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Sarah Thompson


As businesses head into the vital autumn season, the economic climate is looking stronger, with consumer brands turning the marketing taps on – but employees appear more unsettled by the pandemic than at first realised. However, this 'post-pandemic (not that it’s over, of course) effect is also causing employers major problems.


Last month I wrote here about businesses across the Black Country looking forward to the gradual easing of Covid-19 restrictions and planning a smooth transition back into the workplace over the coming months, with all the challenges that has brought, but as furlough ends and we go into September, bosses seem genuinely shocked by the hesitancy from their employees to return to offices, a growing reluctance to abandon home-based routines, and even mass disillusionment with careers and some employees thinking about different career paths altogether. 

This latter, the longer-term trend is perhaps the most worrying. In the US it’s been branded the ‘great resignation’, with about one-third of employees apparently looking to change jobs or careers. 


Could it be that, like health or hospitality workers, those employed in any ‘service’-sector organisation have been traumatised by the experience of living and working through the past 18 months?


Meanwhile, over the summer, the economy has been hit by several factors including labour shortages, new immigration rules, and the lingering effects of the pandemic with a number of large companies affected and hitting supplies of everything from McDonald's milkshakes to medical test tubes.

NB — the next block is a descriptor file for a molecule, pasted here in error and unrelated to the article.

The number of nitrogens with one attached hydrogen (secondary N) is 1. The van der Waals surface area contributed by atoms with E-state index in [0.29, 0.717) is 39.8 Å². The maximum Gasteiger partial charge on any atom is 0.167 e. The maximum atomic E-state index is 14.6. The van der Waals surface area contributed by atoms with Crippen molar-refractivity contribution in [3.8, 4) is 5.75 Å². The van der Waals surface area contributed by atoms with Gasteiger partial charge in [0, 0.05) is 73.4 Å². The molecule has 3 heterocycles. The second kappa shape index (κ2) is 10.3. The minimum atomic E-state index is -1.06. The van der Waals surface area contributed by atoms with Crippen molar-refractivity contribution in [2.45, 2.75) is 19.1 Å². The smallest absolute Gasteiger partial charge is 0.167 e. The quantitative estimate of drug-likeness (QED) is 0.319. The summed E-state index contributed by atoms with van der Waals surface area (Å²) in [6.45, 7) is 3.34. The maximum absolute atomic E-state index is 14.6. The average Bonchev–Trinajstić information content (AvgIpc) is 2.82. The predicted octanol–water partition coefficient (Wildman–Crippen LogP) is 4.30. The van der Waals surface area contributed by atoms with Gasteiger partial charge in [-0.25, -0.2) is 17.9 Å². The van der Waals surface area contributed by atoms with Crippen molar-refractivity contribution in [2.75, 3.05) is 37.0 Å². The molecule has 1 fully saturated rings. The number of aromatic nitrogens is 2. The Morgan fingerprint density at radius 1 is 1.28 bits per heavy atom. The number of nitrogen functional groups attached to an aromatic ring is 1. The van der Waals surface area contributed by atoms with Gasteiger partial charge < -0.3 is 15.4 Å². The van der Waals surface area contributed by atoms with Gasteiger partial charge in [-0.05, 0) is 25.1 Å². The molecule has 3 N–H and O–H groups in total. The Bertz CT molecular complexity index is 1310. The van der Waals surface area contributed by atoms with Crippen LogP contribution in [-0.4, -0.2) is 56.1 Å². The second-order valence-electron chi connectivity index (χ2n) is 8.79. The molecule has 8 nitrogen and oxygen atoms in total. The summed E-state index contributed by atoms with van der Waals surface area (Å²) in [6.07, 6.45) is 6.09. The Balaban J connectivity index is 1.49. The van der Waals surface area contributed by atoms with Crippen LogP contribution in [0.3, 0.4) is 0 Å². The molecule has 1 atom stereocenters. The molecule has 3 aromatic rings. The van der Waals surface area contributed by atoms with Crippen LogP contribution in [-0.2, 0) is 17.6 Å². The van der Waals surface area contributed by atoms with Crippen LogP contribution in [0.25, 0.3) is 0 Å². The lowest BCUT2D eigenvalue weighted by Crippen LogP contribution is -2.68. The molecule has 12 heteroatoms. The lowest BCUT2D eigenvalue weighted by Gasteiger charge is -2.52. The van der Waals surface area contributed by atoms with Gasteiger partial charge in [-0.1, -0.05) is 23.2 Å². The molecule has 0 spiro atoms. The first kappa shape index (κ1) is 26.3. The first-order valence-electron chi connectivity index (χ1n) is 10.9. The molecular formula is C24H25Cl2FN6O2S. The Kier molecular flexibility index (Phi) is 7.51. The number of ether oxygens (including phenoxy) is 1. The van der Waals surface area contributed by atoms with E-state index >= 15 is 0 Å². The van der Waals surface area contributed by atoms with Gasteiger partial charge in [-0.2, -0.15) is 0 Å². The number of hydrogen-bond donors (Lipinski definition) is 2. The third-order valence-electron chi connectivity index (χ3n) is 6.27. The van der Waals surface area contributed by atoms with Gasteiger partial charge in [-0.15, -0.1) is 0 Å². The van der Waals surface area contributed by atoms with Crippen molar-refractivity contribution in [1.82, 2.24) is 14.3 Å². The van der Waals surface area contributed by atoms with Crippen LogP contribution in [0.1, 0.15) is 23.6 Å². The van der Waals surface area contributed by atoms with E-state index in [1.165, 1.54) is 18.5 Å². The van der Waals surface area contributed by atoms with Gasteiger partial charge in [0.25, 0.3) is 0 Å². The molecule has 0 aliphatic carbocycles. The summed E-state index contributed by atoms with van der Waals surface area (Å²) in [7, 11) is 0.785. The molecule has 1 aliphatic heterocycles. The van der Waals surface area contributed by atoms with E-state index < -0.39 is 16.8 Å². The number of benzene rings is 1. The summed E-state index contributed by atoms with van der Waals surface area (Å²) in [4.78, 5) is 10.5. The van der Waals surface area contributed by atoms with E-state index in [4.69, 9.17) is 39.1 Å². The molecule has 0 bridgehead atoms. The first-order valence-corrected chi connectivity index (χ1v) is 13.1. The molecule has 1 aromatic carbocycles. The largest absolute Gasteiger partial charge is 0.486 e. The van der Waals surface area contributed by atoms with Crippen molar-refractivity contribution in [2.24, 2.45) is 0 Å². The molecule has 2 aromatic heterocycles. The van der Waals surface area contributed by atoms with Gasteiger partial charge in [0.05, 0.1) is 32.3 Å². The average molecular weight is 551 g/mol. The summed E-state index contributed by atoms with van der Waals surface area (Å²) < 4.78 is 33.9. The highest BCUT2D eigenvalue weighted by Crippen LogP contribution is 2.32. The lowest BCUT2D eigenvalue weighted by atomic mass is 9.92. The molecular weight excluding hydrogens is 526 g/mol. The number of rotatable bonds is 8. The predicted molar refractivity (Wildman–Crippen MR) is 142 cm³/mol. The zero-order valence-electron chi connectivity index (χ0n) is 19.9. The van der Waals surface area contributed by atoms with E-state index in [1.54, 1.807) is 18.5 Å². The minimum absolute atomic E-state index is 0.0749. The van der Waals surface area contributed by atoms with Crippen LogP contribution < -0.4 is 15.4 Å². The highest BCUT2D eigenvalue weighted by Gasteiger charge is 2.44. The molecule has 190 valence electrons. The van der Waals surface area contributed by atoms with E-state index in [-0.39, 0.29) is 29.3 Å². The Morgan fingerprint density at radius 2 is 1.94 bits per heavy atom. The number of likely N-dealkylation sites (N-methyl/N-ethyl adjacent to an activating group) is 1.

There is estimated to be a shortfall of around 100,000 lorry drivers - triggered by an exodus of foreign nationals during the pandemic, post-Brexit immigration rules, and self-isolation requirements, whilst just this week the Recruitment and Employment Confederation (REC), reported that the UK had 1.66 million job openings at the end of last month. 

The huge number of driver vacancies has been compounded by more general labour shortages affecting meatpacking and fruit picking jobs which have impacted stock levels in supermarkets and fast-food chains. All of this has been exacerbated by the summer holidays when fewer people are working.


So, as recruitment companies report record numbers of vacancies and our schools, colleges and universities return to educating the current and future workforce, it seems only natural that in this edition of Prosper we focus our attention on those education, training, learning and development opportunities across our region.


We talk about legal talent with FBC Manby Bowdler, education, skills and the future world of work with Professor Clare Schofield, Director at the University of Wolverhampton Business School and ask Forresters why staff retention shouldn’t be an outdated concept.


As a Chamber committed to advocating for regional businesses at the highest levels, we bring you our interview with Sir Keir Starmer MP, Leader of HM Official Opposition, following his meeting with businesses from the hospitality and visitor economy sector held at the Mount Country Manor Hotel last month, and there’s a full round-up of Chamber events and activities, including next month’s packed programme from the Black Country Business Festival, an update on our Black Country 2.0 campaign and this year’s Chamber Business Awards. 

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Sarah Thompson

Sarah Thompson

PR & Communications Officer

Black Country Chamber of Commerce



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